Wednesday, September 22, 2010

A Real Mixed Bag of Tricks: The Elevator

The elevator or lift is another contraption that goes back quite a little ways -- more than 2,000 years for the manual versions and to the mid-1800s for the modern types.

I see their uses -- especially for freight and negotiating tall buildings -- but am also wary of them. Elevators that zoom up and down scores of floors make me physically a little ill. I also don't like small confined spaces.  What goes up must come down, sometimes by a very long drop.  

Elevators are the perfect setting for horror stories, real and imagined, and have been used in every conceivable type of crime story, sitcom and movie. For good reason. Obviously, elevators make a lot of people anxious, and these stories exploit various possibilities from running into someone when getting in or out of one to being trapped and vulnerable, etcetera. 

There's a lot more to be said about elevators, but for now, what's your take on them from personal experience?

Above: Miles Davis' soundtrack for  Louis Malle's 1958 noir classic, Ascenseur pour l'échafaud  / Elevator to the Gallows / Lift to the Scaffold.  

Today's Rune: Joy.


the walking man said...

You will never know what an elevator is until you have been in the shaft on the floor or atop the beam holding the pulleys with one a couple of floors away. That is where you get to see the mechanical portion of that box suspended on cables.

As afr as their literary value...yeah man i can see that.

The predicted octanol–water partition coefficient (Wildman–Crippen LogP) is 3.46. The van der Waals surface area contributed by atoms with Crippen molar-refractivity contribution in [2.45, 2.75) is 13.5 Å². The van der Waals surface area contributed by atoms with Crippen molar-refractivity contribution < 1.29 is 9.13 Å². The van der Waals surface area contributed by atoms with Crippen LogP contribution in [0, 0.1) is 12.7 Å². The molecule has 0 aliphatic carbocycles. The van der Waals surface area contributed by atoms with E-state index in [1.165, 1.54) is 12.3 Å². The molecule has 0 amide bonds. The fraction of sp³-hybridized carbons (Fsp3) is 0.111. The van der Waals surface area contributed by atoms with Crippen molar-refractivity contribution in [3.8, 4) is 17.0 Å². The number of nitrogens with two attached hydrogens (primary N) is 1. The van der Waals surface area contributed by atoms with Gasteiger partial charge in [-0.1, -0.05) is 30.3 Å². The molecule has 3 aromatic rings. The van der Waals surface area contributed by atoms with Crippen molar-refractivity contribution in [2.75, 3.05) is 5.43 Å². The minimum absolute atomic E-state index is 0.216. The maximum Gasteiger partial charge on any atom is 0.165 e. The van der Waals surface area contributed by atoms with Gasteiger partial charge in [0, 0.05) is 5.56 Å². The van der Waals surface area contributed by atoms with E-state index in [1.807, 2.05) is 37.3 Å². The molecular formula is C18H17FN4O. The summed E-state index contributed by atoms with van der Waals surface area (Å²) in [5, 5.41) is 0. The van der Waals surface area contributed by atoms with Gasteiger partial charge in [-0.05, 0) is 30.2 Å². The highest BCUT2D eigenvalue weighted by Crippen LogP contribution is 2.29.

jodi said...

Erik, I get uneasy in elevators--always have. Used to endure it at the Ren Cen to get to the Top of the Summit for a cocktail. Also a crossword clue involves an up and down man, and the answer is Otis!

Charles Gramlich said...

Makes me think of the new movie, Devil. I haven't seen it yet but the previews suggest a lot of it involves an elevator.

Steve Malley said...

I was in an elevator once when a cable snapped-- it's been an interesting life.

Of course, here in Christchurch that's not much of a problem. To have elevators you'd need buildings of more than one story, and the earthquake got that one... ;-)

Johnny Yen said...

Elevators were the key ingredient in the rise (literally and metaphorically) of skyscrapers in big cities. Elisha Otis' invention of a safety mechanism that assured that an elevator would stop if the cable snapped hastened the spread of elevators, and of course high-rises.

One of the memories men of a certain age (i.e. you and I) have is people smoking on elevators-- or any public conveyance, for that matter.

Lana Gramlich said...

I got stuck in an elevator at Walt Disney World when I was 5. That f*cked me up good for a long time.